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Most cool people have Facebook now. You could be spending more time on interacting with your friends on Facebook than in real life or you may know more about what your old high school friends did over the weekend more than your own family and church family . You know you have spent too much time on Facebook when you spend more time thinking of a witty comment to put on your status than you did on your school’s essay title or your holiday shopping consists of virtual gifts.

Justin Buzzard gives 9 reasons not to use Facebook,

1. Don’t use status updates to complain. For many, complaining has become a trend on Facebook. With their status updates, many people broadcast consistent grumbles, like: “Joe is bored,” “Joe can’t wait to leave his stupid job,” or “Joe is exhausted.” By all means, be real, be honest and authentic, but beware of the culture of complaint.

2. Don’t measure your worth/identity by the number of your Facebook friends and interactions. Facebook measurements are the opposite of gospel measurements. Facebook tells you that the more Facebook friends and interactions you have, the more important, loved, and accepted you are. The gospel tells sinners an opposite message: no matter how lonely, unpopular, or unnoticed you might feel, in Jesus you are more loved, accepted, and noticed than you can imagine.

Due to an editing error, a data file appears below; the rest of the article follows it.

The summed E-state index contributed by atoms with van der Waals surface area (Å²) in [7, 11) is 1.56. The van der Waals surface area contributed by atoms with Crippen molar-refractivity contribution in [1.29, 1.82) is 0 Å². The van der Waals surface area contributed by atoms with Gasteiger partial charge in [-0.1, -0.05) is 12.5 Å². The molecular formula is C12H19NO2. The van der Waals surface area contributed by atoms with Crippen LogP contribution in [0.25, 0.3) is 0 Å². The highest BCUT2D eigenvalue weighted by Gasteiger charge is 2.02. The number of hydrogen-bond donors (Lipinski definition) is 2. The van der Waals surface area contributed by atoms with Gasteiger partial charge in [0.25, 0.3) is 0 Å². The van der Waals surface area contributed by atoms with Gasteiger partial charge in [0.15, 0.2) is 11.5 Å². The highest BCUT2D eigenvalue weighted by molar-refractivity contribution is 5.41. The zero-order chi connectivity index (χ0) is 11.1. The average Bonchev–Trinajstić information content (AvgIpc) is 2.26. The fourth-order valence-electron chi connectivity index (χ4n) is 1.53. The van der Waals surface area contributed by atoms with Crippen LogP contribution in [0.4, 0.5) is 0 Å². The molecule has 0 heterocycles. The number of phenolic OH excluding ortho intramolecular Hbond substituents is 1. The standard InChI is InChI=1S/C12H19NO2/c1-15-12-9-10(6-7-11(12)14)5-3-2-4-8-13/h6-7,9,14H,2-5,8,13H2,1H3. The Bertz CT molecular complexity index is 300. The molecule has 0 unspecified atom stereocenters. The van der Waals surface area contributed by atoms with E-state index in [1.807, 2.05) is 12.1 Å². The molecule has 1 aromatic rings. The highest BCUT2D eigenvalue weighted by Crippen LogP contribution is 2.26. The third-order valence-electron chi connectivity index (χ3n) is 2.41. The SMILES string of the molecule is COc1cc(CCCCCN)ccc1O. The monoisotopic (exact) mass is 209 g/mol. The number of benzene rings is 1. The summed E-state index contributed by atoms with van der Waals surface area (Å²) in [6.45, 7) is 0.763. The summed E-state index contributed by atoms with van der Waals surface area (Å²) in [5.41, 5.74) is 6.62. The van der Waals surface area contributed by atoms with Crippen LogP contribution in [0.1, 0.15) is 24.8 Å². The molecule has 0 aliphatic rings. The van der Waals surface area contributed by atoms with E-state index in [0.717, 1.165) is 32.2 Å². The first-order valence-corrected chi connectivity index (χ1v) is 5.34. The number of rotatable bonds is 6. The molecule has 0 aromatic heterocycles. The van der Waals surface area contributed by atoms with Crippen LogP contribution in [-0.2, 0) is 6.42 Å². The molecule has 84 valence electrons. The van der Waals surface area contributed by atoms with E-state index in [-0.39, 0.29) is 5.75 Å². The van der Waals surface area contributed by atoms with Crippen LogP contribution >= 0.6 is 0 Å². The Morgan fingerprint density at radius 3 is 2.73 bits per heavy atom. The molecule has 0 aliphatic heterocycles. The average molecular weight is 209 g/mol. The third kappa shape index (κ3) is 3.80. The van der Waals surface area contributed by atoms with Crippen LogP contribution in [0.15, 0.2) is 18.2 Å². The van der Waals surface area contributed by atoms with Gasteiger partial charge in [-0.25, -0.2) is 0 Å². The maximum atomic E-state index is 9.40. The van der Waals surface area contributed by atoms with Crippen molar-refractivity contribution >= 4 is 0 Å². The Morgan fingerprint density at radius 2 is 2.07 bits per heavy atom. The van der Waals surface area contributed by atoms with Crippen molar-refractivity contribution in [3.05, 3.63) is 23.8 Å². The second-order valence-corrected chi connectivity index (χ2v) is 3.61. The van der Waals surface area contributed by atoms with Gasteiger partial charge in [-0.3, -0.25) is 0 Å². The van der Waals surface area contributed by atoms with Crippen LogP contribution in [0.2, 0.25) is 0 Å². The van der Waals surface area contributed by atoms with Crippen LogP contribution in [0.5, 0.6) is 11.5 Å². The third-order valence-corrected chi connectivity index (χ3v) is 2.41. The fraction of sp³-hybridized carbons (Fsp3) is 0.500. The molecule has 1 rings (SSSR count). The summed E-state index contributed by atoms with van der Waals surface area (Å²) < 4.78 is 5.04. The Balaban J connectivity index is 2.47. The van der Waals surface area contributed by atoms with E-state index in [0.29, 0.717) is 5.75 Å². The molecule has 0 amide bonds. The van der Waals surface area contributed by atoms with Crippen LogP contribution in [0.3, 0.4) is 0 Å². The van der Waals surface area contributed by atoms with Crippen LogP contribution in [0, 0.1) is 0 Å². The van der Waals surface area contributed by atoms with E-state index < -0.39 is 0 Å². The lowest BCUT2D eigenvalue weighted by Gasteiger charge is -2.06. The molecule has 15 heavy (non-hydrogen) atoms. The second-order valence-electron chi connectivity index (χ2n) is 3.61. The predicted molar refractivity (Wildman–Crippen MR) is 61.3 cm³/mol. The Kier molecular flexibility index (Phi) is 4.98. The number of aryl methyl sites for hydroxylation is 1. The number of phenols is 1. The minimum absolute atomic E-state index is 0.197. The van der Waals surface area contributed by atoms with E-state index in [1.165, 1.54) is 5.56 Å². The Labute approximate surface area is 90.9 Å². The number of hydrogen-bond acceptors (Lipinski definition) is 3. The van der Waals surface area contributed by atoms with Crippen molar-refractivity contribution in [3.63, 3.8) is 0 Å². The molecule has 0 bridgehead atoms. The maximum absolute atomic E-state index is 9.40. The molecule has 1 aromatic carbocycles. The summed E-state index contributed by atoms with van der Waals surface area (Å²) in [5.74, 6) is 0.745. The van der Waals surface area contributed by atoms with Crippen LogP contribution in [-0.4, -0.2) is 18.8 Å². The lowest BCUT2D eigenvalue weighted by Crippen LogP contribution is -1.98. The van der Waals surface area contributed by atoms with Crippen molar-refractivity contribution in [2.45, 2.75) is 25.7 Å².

3. Don’t value forming Facebook (virtual) friendships more than real world friendships.

4. Don’t diminish your face-to-face time with people to check what’s going on in your Facebook world. If you’ve ever been out to dinner with friends and found yourself anxious to pull away and check out what’s happening on Facebook, you know what I’m talking about.

5. Don’t be someone online you’d never be in person. Let Facebook reflect the real you, not some pseudo-personality that emerges when you’re alone with your computer.

6. Don’t hurt and exclude others (intentionally or unintentionally) through use of applications such as “Top Friends.” Likewise, don’t become jealous of others having conversations without you. Be patient and gracious with potential misunderstandings that inevitably happen in cyberspace. When you spot something on Facebook that causes feelings of hurt or jealousy, assume the best.

7. Don’t allow Facebook and online life in general to make you a more distracted person. If you’ve noticed that use of Facebook and online life—constant change, updates, movement, and hyperlinks—has made it more difficult for you to sit down and read a book for one hour, you’d benefit from stepping back and evaluating how this technology is affecting you.

8. Don’t allow Facebook to tempt you away from your calling and work. Don’t let Facebook’s little status updates (“Lisa is chewing gum”) and Wall writings take your focus off the great and big things that your heart should be engaged in, namely the work that God has put you on earth to do.

9. Don’t let Facebook cause you to think about yourself more than you already do. You were created to look outside yourself toward God, other people, and the wonder-filled world he has made for you to enjoy and cultivate.

And he also gives 6 ways to use Facebook to love God and others, and care for your own soul,